Who said punk rock isn't as artistic as it is edgy?

Who said punk rock isn't as artistic as it is edgy?

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domino drawing

"Domino Drawing" a mixed media piece

A punk rock ethos pervades “Texas Extravagant Drawing” at Fiendish Plots.

Some of that is rooted with the artists themselves -- the most famous of the bunch, Mark Flood got his start in the ‘80s experimental punk band Culturcide (it’s first single: “Consider Museums as Concentration Camps”), while Emilio Mittry is a punk rock bass player today.

Other works, like the “Match” and “Burn” drawings of Rachel Hecker -- ”you might think of this as the Amy Winehouse of drawings,” said exhibition curator Bill Arning -- embody something of punk’s “destroy everything” nature.

That’s the intent of Arning, a veteran of the New York late ‘70s avantgarde music/art No Wave scene and the former director of the Museum of Contemporary Art Houston, who put together the show of works on paper from, with a couple exceptions, Houston artists.

“Art making and art viewing should be something parents worry about, the same way they worry when their kids going to see a hardcore show,” Arning said. “Art should be dangerous, in my opinion. It should make someone uncomfortable. It should be like ‘do I really want to sign up for this?’

“In my years in not-for-profit I always had to make the argument that art was good for you. But it’s not really my basic nature. My basic nature is it should be good for you the way like having a banana split is good for you. It should be taken with care and in moderation. The artists in the show pretty much feel the same way. Their ideology is very much the same.”

The show of artists age 23 to their early 60s contains a pair of “Domino Drawings” inspired by old men playing dominos in a park done by MacArthur “genius” award winning artist Rick Lowe and drawings of the cat of stand-up comic Bob Morrissey.

Each is presented tacked to the wall, with no labels of any kind -- another extension of the no stars, everyone can do it punk ethos.

“The shows about a certain leveling and about granting people the right to express their creativity in any form,” Arning said.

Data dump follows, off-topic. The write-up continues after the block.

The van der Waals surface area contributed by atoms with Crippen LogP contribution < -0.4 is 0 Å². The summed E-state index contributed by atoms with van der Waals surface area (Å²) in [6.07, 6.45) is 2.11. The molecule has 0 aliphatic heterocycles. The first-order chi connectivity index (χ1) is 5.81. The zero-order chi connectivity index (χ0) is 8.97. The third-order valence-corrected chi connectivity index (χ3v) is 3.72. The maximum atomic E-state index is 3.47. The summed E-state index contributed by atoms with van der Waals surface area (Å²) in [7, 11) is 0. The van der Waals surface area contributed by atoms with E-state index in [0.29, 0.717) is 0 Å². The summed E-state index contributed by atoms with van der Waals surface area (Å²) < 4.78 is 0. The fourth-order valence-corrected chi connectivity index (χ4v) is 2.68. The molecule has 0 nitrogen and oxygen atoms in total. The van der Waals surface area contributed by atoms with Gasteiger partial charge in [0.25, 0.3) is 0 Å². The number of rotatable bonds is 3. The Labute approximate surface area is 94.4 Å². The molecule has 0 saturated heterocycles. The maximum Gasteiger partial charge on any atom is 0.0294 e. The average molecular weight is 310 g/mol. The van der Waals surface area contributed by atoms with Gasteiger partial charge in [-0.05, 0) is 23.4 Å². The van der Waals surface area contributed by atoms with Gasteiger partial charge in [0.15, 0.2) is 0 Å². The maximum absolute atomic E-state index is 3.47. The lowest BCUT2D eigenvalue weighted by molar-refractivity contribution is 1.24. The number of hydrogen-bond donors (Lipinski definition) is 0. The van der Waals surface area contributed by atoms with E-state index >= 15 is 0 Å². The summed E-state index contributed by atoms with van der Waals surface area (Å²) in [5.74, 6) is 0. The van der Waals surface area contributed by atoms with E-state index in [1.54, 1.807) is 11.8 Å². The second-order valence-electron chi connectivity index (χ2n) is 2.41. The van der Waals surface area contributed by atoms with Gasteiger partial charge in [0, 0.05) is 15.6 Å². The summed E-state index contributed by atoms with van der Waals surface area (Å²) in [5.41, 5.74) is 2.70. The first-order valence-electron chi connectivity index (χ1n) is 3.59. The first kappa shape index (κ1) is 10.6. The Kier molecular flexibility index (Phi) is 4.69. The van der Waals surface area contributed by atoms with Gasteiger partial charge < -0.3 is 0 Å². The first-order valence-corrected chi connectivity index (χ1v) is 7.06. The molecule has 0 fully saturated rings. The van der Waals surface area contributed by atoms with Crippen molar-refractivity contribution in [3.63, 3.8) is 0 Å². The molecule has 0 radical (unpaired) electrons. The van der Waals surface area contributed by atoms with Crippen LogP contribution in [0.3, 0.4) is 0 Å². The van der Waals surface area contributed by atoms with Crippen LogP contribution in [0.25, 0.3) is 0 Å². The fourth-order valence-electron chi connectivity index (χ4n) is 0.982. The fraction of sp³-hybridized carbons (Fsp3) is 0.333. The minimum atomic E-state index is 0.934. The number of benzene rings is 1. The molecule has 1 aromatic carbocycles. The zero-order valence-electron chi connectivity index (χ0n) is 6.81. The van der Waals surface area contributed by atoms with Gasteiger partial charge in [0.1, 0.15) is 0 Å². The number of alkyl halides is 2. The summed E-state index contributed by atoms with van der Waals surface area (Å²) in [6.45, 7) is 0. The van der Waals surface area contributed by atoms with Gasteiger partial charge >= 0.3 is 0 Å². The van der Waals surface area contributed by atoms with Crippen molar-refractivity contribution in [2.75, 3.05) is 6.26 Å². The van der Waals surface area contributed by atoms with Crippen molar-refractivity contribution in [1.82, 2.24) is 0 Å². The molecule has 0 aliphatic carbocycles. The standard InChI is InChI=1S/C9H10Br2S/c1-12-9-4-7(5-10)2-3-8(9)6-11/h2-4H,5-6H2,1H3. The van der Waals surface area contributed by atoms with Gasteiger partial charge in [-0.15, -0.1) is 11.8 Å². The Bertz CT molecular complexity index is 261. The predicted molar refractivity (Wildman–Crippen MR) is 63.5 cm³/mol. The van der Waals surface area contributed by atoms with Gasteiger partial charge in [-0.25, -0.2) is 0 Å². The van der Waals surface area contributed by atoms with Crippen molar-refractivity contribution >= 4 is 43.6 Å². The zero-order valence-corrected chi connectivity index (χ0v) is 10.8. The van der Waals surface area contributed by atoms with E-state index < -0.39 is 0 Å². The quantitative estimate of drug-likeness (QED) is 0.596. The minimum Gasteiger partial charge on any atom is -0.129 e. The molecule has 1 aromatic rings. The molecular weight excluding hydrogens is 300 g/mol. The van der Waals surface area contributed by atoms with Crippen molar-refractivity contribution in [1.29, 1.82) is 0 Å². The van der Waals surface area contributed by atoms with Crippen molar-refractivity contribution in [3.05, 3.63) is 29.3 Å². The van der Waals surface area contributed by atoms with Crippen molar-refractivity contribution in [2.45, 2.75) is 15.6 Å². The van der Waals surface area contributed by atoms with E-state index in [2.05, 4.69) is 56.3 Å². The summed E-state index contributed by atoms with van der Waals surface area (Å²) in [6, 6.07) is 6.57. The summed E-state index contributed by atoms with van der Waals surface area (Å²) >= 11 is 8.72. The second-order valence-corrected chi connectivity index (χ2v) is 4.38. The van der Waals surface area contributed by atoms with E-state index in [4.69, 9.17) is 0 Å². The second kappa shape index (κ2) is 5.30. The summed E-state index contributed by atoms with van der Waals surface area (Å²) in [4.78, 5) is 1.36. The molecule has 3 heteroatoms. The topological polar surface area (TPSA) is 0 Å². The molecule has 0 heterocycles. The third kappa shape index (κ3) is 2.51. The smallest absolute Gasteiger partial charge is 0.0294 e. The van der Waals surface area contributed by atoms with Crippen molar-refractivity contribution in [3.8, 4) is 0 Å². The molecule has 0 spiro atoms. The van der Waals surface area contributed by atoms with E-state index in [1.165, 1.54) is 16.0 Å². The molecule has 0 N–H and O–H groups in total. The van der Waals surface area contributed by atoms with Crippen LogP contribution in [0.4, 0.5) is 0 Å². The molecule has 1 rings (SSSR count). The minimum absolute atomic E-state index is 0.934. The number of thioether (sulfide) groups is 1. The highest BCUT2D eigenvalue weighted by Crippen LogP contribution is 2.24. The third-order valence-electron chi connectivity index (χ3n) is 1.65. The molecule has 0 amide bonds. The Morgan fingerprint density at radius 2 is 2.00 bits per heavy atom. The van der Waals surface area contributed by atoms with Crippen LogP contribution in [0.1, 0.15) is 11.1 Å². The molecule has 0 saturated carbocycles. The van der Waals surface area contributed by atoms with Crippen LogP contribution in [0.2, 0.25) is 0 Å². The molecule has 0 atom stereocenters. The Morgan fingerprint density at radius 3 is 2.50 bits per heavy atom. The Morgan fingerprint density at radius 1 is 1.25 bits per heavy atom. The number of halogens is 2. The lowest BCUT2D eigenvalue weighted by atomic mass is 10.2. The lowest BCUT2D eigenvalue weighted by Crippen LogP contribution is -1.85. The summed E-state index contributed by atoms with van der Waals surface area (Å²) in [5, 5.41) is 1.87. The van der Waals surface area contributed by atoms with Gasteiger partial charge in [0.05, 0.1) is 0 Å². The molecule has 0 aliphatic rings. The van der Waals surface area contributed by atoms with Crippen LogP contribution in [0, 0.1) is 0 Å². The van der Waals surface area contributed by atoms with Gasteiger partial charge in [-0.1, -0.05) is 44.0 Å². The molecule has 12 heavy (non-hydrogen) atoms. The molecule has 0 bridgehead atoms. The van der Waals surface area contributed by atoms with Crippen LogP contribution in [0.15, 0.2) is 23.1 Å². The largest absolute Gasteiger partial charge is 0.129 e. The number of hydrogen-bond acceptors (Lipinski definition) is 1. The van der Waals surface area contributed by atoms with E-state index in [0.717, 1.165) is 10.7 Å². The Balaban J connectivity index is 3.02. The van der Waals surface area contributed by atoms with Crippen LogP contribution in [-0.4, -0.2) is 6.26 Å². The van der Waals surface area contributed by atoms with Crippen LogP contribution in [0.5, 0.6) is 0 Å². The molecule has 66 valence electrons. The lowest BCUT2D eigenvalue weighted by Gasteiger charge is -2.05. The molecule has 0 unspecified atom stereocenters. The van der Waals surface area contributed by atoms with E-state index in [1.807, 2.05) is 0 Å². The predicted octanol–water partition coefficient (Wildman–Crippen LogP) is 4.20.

One of the best examples of the latter is a series of small untitled word drawings from Flood that together

“These little Mark Flood diagrams of the art world is just the way his mind works,” Arning said. “He’s constantly looking at this stuff. Whether or not these are great art objects -- if you were going to buy a Mark Flood for a museum collection, I would not say get these. But this is definitely a way of thinking about the world. And I like that way of thinking.”

Not all the drawings are tossed off, rough or disturbing.

One example -- “Face to Face,” a sharpie on Tyvex diptych of actor Steve McQueen looking at one of his female co-star, by Laura Lark is cool and beautiful.

Even the show’s most poetic works, say David Kelly’s “Letters from the Sea,” a set of near-invisible minimally marked, lightly colored drawings touch on the punk ethos as they reference the hallucinatory light effect that comes with meditation or, here’s the punk part, drugs.

Punk, however, disappears in one aspect of the exhibition -- the price list. Lowe’s drawings go for a cool $18,000 each. Or you can get one of Tod Bailey’s colorful, clever, expressionistic India ink on card stock pieces for $200.

That’s a measure of the art world, where art and artists are judged via monetary value. But it’s not remotely important to “Texas Extravagant Drawing” where the art is presented through a raw, unflinching, revealing punk lens and is all the better for it.

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